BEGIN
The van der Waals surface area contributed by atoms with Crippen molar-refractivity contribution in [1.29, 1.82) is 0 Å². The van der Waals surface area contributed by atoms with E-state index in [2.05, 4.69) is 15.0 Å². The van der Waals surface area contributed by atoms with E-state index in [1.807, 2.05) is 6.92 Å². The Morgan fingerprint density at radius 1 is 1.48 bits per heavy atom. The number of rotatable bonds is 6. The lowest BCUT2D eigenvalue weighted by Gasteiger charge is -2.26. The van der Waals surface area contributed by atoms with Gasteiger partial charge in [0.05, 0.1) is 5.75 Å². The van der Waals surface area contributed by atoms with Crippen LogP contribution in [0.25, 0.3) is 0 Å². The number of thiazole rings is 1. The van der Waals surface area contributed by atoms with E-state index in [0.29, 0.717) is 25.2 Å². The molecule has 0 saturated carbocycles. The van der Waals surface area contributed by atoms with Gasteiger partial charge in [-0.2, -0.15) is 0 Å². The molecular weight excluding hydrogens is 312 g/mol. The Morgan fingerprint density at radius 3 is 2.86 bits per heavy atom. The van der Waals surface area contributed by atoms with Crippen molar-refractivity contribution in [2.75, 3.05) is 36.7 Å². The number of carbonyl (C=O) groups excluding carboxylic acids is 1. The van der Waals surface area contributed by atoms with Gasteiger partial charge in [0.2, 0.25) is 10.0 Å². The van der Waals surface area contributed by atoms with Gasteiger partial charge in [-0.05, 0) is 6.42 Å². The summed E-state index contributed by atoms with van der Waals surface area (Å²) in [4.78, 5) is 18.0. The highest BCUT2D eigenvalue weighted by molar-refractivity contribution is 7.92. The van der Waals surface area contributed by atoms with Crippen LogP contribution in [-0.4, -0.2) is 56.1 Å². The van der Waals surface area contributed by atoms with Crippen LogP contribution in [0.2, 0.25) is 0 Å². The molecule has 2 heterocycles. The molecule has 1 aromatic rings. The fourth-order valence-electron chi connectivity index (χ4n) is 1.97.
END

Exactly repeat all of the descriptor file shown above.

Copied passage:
The van der Waals surface area contributed by atoms with Crippen molar-refractivity contribution in [1.29, 1.82) is 0 Å². The van der Waals surface area contributed by atoms with E-state index in [2.05, 4.69) is 15.0 Å². The van der Waals surface area contributed by atoms with E-state index in [1.807, 2.05) is 6.92 Å². The Morgan fingerprint density at radius 1 is 1.48 bits per heavy atom. The number of rotatable bonds is 6. The lowest BCUT2D eigenvalue weighted by Gasteiger charge is -2.26. The van der Waals surface area contributed by atoms with Gasteiger partial charge in [0.05, 0.1) is 5.75 Å². The van der Waals surface area contributed by atoms with Crippen LogP contribution in [0.25, 0.3) is 0 Å². The number of thiazole rings is 1. The van der Waals surface area contributed by atoms with E-state index in [0.29, 0.717) is 25.2 Å². The molecule has 0 saturated carbocycles. The van der Waals surface area contributed by atoms with Gasteiger partial charge in [-0.2, -0.15) is 0 Å². The molecular weight excluding hydrogens is 312 g/mol. The Morgan fingerprint density at radius 3 is 2.86 bits per heavy atom. The van der Waals surface area contributed by atoms with Crippen molar-refractivity contribution in [2.75, 3.05) is 36.7 Å². The number of carbonyl (C=O) groups excluding carboxylic acids is 1. The van der Waals surface area contributed by atoms with Gasteiger partial charge in [0.2, 0.25) is 10.0 Å². The van der Waals surface area contributed by atoms with Gasteiger partial charge in [-0.05, 0) is 6.42 Å². The summed E-state index contributed by atoms with van der Waals surface area (Å²) in [4.78, 5) is 18.0. The highest BCUT2D eigenvalue weighted by molar-refractivity contribution is 7.92. The van der Waals surface area contributed by atoms with Crippen LogP contribution in [-0.4, -0.2) is 56.1 Å². The van der Waals surface area contributed by atoms with Crippen LogP contribution in [0.2, 0.25) is 0 Å². The molecule has 2 heterocycles. The molecule has 1 aromatic rings. The fourth-order valence-electron chi connectivity index (χ4n) is 1.97.